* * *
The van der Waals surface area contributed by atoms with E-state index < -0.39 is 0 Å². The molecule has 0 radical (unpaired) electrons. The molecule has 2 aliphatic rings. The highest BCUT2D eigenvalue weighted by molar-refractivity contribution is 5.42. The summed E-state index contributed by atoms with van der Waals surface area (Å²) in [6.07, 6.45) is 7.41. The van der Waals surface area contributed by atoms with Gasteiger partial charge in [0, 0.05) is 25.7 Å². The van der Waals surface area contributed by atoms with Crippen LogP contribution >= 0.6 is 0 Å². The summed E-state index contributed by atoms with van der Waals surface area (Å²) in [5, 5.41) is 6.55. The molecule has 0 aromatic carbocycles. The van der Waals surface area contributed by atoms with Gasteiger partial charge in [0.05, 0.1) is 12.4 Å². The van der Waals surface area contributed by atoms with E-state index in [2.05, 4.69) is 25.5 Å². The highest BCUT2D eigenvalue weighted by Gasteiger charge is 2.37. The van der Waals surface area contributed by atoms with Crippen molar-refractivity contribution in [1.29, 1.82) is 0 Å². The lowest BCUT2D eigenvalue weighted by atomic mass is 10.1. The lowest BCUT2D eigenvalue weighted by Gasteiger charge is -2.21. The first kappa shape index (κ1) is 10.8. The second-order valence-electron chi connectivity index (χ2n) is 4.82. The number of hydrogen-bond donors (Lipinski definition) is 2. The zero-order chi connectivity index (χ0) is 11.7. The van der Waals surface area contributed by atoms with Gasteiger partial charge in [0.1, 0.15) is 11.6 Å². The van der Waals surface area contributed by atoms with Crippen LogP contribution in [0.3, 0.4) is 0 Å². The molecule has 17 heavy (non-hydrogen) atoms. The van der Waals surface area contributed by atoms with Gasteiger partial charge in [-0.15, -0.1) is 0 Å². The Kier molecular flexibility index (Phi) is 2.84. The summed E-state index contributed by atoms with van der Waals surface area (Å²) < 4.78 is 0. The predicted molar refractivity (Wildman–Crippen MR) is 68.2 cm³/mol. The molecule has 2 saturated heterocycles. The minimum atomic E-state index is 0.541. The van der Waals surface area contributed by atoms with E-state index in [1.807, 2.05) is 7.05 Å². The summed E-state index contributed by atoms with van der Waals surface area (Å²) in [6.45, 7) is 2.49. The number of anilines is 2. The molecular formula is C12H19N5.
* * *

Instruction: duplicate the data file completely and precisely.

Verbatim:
The van der Waals surface area contributed by atoms with E-state index < -0.39 is 0 Å². The molecule has 0 radical (unpaired) electrons. The molecule has 2 aliphatic rings. The highest BCUT2D eigenvalue weighted by molar-refractivity contribution is 5.42. The summed E-state index contributed by atoms with van der Waals surface area (Å²) in [6.07, 6.45) is 7.41. The van der Waals surface area contributed by atoms with Gasteiger partial charge in [0, 0.05) is 25.7 Å². The van der Waals surface area contributed by atoms with Crippen LogP contribution >= 0.6 is 0 Å². The summed E-state index contributed by atoms with van der Waals surface area (Å²) in [5, 5.41) is 6.55. The molecule has 0 aromatic carbocycles. The van der Waals surface area contributed by atoms with Gasteiger partial charge in [0.05, 0.1) is 12.4 Å². The van der Waals surface area contributed by atoms with E-state index in [2.05, 4.69) is 25.5 Å². The highest BCUT2D eigenvalue weighted by Gasteiger charge is 2.37. The van der Waals surface area contributed by atoms with Crippen molar-refractivity contribution in [1.29, 1.82) is 0 Å². The lowest BCUT2D eigenvalue weighted by atomic mass is 10.1. The lowest BCUT2D eigenvalue weighted by Gasteiger charge is -2.21. The first kappa shape index (κ1) is 10.8. The second-order valence-electron chi connectivity index (χ2n) is 4.82. The number of hydrogen-bond donors (Lipinski definition) is 2. The zero-order chi connectivity index (χ0) is 11.7. The van der Waals surface area contributed by atoms with Gasteiger partial charge in [0.1, 0.15) is 11.6 Å². The van der Waals surface area contributed by atoms with Crippen LogP contribution in [0.3, 0.4) is 0 Å². The molecule has 17 heavy (non-hydrogen) atoms. The van der Waals surface area contributed by atoms with Gasteiger partial charge in [-0.15, -0.1) is 0 Å². The Kier molecular flexibility index (Phi) is 2.84. The summed E-state index contributed by atoms with van der Waals surface area (Å²) < 4.78 is 0. The predicted molar refractivity (Wildman–Crippen MR) is 68.2 cm³/mol. The molecule has 2 saturated heterocycles. The minimum atomic E-state index is 0.541. The van der Waals surface area contributed by atoms with E-state index in [1.807, 2.05) is 7.05 Å². The summed E-state index contributed by atoms with van der Waals surface area (Å²) in [6.45, 7) is 2.49. The number of anilines is 2. The molecular formula is C12H19N5.